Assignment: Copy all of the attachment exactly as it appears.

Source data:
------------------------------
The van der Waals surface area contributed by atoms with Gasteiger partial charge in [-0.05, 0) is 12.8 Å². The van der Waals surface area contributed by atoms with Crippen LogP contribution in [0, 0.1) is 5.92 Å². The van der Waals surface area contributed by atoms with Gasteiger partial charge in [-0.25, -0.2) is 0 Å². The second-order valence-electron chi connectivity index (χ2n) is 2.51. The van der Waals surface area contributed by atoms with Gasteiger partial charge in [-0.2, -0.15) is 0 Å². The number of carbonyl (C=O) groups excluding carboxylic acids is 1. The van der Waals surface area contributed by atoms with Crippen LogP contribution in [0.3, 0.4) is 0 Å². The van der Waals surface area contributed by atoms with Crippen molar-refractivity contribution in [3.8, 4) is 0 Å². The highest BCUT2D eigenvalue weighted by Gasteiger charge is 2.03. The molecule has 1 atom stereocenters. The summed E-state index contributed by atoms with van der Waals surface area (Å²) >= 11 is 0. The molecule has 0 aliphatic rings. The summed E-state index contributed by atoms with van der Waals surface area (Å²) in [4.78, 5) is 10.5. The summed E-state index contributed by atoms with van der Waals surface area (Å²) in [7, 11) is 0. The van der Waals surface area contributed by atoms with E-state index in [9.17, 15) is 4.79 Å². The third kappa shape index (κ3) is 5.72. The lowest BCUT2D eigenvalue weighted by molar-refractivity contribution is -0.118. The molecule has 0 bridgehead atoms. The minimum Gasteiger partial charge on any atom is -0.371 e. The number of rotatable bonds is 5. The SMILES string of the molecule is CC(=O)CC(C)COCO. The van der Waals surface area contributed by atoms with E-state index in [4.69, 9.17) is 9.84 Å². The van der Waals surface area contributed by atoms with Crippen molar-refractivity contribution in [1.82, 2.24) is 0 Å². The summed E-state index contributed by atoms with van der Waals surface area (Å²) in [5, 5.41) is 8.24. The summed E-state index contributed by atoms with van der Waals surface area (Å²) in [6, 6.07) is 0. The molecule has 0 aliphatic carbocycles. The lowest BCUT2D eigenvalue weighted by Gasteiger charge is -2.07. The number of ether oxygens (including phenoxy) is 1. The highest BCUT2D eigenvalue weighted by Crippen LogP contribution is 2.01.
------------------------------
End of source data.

The van der Waals surface area contributed by atoms with Gasteiger partial charge in [-0.05, 0) is 12.8 Å². The van der Waals surface area contributed by atoms with Crippen LogP contribution in [0, 0.1) is 5.92 Å². The van der Waals surface area contributed by atoms with Gasteiger partial charge in [-0.25, -0.2) is 0 Å². The second-order valence-electron chi connectivity index (χ2n) is 2.51. The van der Waals surface area contributed by atoms with Gasteiger partial charge in [-0.2, -0.15) is 0 Å². The number of carbonyl (C=O) groups excluding carboxylic acids is 1. The van der Waals surface area contributed by atoms with Crippen LogP contribution in [0.3, 0.4) is 0 Å². The van der Waals surface area contributed by atoms with Crippen molar-refractivity contribution in [3.8, 4) is 0 Å². The highest BCUT2D eigenvalue weighted by Gasteiger charge is 2.03. The molecule has 1 atom stereocenters. The summed E-state index contributed by atoms with van der Waals surface area (Å²) >= 11 is 0. The molecule has 0 aliphatic rings. The summed E-state index contributed by atoms with van der Waals surface area (Å²) in [4.78, 5) is 10.5. The summed E-state index contributed by atoms with van der Waals surface area (Å²) in [7, 11) is 0. The van der Waals surface area contributed by atoms with E-state index in [9.17, 15) is 4.79 Å². The third kappa shape index (κ3) is 5.72. The lowest BCUT2D eigenvalue weighted by molar-refractivity contribution is -0.118. The molecule has 0 bridgehead atoms. The minimum Gasteiger partial charge on any atom is -0.371 e. The number of rotatable bonds is 5. The SMILES string of the molecule is CC(=O)CC(C)COCO. The van der Waals surface area contributed by atoms with E-state index in [4.69, 9.17) is 9.84 Å². The van der Waals surface area contributed by atoms with Crippen molar-refractivity contribution in [1.82, 2.24) is 0 Å². The summed E-state index contributed by atoms with van der Waals surface area (Å²) in [5, 5.41) is 8.24. The summed E-state index contributed by atoms with van der Waals surface area (Å²) in [6, 6.07) is 0. The molecule has 0 aliphatic carbocycles. The lowest BCUT2D eigenvalue weighted by Gasteiger charge is -2.07. The number of ether oxygens (including phenoxy) is 1. The highest BCUT2D eigenvalue weighted by Crippen LogP contribution is 2.01.